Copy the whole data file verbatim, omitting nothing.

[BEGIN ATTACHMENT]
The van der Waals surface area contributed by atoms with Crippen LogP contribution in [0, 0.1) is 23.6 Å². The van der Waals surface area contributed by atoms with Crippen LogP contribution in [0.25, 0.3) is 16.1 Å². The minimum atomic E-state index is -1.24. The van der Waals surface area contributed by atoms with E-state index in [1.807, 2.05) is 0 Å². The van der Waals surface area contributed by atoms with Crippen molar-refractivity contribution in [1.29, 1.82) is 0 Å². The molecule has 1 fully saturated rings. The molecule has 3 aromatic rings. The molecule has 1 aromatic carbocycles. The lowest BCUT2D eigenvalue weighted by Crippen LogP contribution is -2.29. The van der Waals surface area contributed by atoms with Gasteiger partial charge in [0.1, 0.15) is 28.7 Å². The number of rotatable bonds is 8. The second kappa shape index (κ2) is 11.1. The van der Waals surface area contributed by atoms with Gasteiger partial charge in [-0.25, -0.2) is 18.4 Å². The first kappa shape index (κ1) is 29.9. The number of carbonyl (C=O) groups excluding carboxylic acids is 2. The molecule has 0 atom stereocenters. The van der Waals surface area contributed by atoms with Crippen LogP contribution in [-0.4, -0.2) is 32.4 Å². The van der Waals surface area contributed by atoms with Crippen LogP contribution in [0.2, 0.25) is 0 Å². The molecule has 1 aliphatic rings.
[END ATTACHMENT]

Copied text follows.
The van der Waals surface area contributed by atoms with Crippen LogP contribution in [0, 0.1) is 23.6 Å². The van der Waals surface area contributed by atoms with Crippen LogP contribution in [0.25, 0.3) is 16.1 Å². The minimum atomic E-state index is -1.24. The van der Waals surface area contributed by atoms with E-state index in [1.807, 2.05) is 0 Å². The van der Waals surface area contributed by atoms with Crippen molar-refractivity contribution in [1.29, 1.82) is 0 Å². The molecule has 1 fully saturated rings. The molecule has 3 aromatic rings. The molecule has 1 aromatic carbocycles. The lowest BCUT2D eigenvalue weighted by Crippen LogP contribution is -2.29. The van der Waals surface area contributed by atoms with Gasteiger partial charge in [0.1, 0.15) is 28.7 Å². The number of rotatable bonds is 8. The second kappa shape index (κ2) is 11.1. The van der Waals surface area contributed by atoms with Gasteiger partial charge in [-0.25, -0.2) is 18.4 Å². The first kappa shape index (κ1) is 29.9. The number of carbonyl (C=O) groups excluding carboxylic acids is 2. The molecule has 0 atom stereocenters. The van der Waals surface area contributed by atoms with Crippen LogP contribution in [-0.4, -0.2) is 32.4 Å². The van der Waals surface area contributed by atoms with Crippen LogP contribution in [0.2, 0.25) is 0 Å². The molecule has 1 aliphatic rings.